- Writer: NUNTAWUN POLKUAMDEE
- Newspaper section: Business
KGI Securities expects a jump in demand for securities borrowing and lending (SBL) activity over the next few months as the equities market continues to grow with the economic recovery.
Naruemol: Profit-taking after recent gains could bring opportunities for short-selling.
Naruemol Artamnuayvipas, KGI's executive vice-president for equity derivatives, said total short-selling volume as of June was 20.15 billion baht in the local market.
KGI, the local market leader for SBL services, had outstanding borrowings of 12 billion baht as of June, or 60% of the market. The brokerage expects volume to reach 25 billion to 30 billion baht for the full year.
Ms Naruemol said the company currently had 411 SBL accounts, up from 353 at the end of June. Local institutional lenders total 54, up 33% from June, while local institutional borrowers total 38 accounts, up 19%.
Individual accounts comprise the bulk of KGI's client base for SBL transactions at 301 accounts, up 14% from the end of June, of which 80 to 100 accounts are considered active.
KGI offers SBL services for 52 stocks, representing constituents of the SET50 index and for two exchange-traded funds: Thaidex SET50 ETF and the Mtrack Energy ETF.
PTT Plc, the largest stock on the SET by market capitalisation, was also the most active stock for borrowing at 3.84 billion baht in the first half, followed by PTT Exploration and Production (3.19 billion), PTT Aromatics (1.85 billion), Siam Commercial Bank (1.14 billion) and Banpu (1.07 billion).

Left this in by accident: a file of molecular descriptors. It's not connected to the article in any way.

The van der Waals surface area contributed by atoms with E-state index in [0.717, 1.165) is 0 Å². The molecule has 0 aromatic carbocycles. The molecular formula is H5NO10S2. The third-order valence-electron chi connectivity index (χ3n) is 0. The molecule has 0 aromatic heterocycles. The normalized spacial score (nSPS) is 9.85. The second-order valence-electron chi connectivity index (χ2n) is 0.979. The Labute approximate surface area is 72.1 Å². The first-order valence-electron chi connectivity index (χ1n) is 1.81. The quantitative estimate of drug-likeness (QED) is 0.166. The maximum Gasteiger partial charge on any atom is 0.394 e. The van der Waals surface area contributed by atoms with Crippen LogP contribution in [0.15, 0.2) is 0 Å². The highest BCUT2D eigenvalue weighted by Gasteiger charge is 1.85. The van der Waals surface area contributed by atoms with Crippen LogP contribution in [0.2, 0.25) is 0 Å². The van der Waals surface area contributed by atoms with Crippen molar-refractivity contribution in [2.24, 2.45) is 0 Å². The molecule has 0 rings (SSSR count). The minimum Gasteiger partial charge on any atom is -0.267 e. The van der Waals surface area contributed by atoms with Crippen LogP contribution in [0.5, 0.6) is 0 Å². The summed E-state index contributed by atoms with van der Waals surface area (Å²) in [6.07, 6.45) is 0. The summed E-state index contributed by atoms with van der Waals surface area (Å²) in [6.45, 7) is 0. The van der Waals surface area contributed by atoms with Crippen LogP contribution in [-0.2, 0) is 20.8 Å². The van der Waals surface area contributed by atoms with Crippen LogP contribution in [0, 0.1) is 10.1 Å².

In an SBL transaction, an investor holding a stock may agree to lend his holdings for a set period in exchange for a fee. A borrower can sell the shares in anticipation of further declines in share prices.
If share prices are lower when the borrower repurchases the stock, the investor reaps a capital gain. But if the market price is higher compared to when he sold the borrowed shares, the investor will book a loss, in addition to the borrowing cost of the shares themselves.
SBL services are likely to become even more popular over the next few months with the growing activity in the equities market, Ms Naruemol said.
"The SET index has already gained 56% for the year, and the index is now at a 13-month high. So there should be some profit-taking and a correction in the short-term, which will open opportunities for short-selling," she said.
KGI typically does not hold stock for SBL activities, but instead co-ordinates between lenders and borrowers to match transactions.
Lenders are typically mutual funds, provident funds, institutional investors and insurance companies, while borrowers vary between local individual investors as well as local and foreign institutions.
Foreign investors typically borrow for periods of around one month, while local institutions may take a two-week position while individual investors may borrow for just one week.
"SBL will become more popular in the future, as investors can use the service to short-sell or arbitrage among stocks TDEX, the SET50 index and SET50 index futures," Ms Naruemol said.
In Hong Kong, she noted, SBL activity accounts for as much as 40% of total trade on the equities market.